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Creative Distraction

Creative Distraction

Kathy Clemons's picture
Kathy Clemons
September 24th, 2010

On his blog, Jonah Lehrer discusses the impact of distraction on creativity. The study he reacts to describes a high level of distractibility, that inability to avoid eavesdropping at a party, “low latent inhibition.” So, if you are practicing latent inhibition, you are able to focus and channel your attention. The study evaluated students with low latent inhibition as “’eminent creative achievers,’” because, as Lehrer says, if you are paying attention to lots of things, you “can’t help but consider the unexpected.”

The real question Lehrer poses is how low latent inhibition plays into creativity. Where is that space between distraction and insight? The researchers found that “low latent inhibition only leads to increased creativity when it’s paired with a willingness to analyze our excess of thoughts, to constantly search for the signal amid the noise.”

That’s exactly what we strive to create for our clients in our sessions. When you have a group of 50 executives immersed in a fast-paced multi-day session tacking a complex business problem in an environment rich with creative stimuli, how do we manage the distractions and new information so they feed the creative process, while avoiding those that don’t? What is the skill that allows us to create that filter for our clients, so they can make most of the time they have to design their work? When we’re designing a learning program, how do we engage lateral information and concepts to further fulfill the program’s objectives? And then there is the issue of managing that for 20-80 people, each of whom have different learning styles and ways of working.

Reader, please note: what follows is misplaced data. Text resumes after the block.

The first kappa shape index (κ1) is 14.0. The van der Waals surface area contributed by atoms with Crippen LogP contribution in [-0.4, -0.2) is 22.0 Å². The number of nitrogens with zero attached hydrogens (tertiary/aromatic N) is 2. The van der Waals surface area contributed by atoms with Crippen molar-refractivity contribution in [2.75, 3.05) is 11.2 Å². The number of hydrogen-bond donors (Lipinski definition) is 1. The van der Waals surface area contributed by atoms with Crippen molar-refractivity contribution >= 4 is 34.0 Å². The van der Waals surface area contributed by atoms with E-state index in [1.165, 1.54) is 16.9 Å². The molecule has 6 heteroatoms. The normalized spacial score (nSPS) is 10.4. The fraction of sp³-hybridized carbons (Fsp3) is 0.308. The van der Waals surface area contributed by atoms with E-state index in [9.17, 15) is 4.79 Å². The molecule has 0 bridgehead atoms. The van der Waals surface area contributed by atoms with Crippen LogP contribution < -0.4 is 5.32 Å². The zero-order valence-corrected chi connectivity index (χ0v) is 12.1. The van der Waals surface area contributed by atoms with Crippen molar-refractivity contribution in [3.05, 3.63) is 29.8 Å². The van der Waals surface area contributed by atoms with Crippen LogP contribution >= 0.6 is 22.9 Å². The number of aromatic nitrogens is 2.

For me, it’s a careful dance. I can take a disciplined approach to planning, to make sure that I’ve anticipated as many variables as possible. I can carefully design the engagement approach, the agenda and inputs for a session, and all the work that happens between sessions. But ultimately, creating an experience where distraction drives creativity requires an openness, my own low latent inhibition, to read progress and the group dynamic. It’s being able to seek out the signals that are meaningful to react and adjust based on real time information, pulling in the right resources at the right time to bolster and ensure the group’s success.

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